There are a number of ways in which Aboriginal Employment Development Policy (AEDP) strategies implemented since 1987 have sought to increase the spread of Indigenous employment across the range of industries. This paper uses 1986 and 1991 Census data to measure whether change has occurred in the relative distribution of Indigenous employment. Dissimilarity between the distribution of Indigenous and other workers across broad industry categories increased slightly between 1986 and 1991. Put another way, the net outcome of employment changes over the intercensal period meant that Indigenous people became more reliant for work on relatively fewer areas of economic activity. A primary cause of this entrenchment in the labour market position of Indigenous people was the fact that jobs created by the Community Development Employment Projects (CDEP) scheme comprised the bulk of new employment growth. However, not all indications are negative. At the intra-industry level, for example, some signs of reduced segregation are evident. This is most apparent in agricultural industries, mining, transport, finance, public administration, recreation and personal services. In such industries, the employment distribution of Indigenous people is now more like that of the mainstream, although still notably dissimilar. Also apparent is the fact that relatively low segregation between workers observed in major cities has been sustained. In any event, it is inevitable that a degree of dissimilarity will exist between the industry distribution of Indigenous and non-Indigenous workers given their quite different population distributions.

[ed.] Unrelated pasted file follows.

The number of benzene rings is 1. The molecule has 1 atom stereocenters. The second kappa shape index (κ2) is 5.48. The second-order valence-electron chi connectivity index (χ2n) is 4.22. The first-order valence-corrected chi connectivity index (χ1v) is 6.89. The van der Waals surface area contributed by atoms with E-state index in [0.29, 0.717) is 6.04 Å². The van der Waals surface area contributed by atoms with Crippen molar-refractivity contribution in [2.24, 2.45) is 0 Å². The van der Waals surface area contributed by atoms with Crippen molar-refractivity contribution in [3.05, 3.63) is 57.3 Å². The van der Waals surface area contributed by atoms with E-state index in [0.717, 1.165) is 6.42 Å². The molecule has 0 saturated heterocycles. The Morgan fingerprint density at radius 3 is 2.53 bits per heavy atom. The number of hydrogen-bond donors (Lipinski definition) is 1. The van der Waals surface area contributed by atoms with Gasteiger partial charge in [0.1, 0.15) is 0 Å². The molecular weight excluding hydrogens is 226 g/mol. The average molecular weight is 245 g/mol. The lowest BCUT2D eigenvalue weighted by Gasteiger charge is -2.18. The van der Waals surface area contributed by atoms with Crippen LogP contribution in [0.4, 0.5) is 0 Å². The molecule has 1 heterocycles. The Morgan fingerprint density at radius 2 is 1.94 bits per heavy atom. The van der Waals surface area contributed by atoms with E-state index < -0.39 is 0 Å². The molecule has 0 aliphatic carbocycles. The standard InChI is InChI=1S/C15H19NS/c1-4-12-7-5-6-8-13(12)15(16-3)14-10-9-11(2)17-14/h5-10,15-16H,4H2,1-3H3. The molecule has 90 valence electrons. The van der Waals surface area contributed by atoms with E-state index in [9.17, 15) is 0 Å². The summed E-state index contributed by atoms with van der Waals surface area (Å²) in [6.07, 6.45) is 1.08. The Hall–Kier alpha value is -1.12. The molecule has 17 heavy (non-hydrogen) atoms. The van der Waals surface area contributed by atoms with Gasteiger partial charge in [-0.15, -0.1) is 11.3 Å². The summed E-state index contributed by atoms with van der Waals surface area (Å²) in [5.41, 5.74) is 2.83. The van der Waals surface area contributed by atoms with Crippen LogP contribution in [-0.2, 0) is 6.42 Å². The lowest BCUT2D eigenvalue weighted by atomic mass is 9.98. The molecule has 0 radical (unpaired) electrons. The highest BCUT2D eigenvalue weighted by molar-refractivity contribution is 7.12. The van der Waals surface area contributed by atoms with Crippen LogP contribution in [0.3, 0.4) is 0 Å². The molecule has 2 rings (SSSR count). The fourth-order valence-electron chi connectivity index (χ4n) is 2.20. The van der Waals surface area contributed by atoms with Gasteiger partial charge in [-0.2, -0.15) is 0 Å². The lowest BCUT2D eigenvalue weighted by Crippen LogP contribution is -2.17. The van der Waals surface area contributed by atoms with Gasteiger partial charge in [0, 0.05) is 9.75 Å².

ISBN: 0 7315 1770 9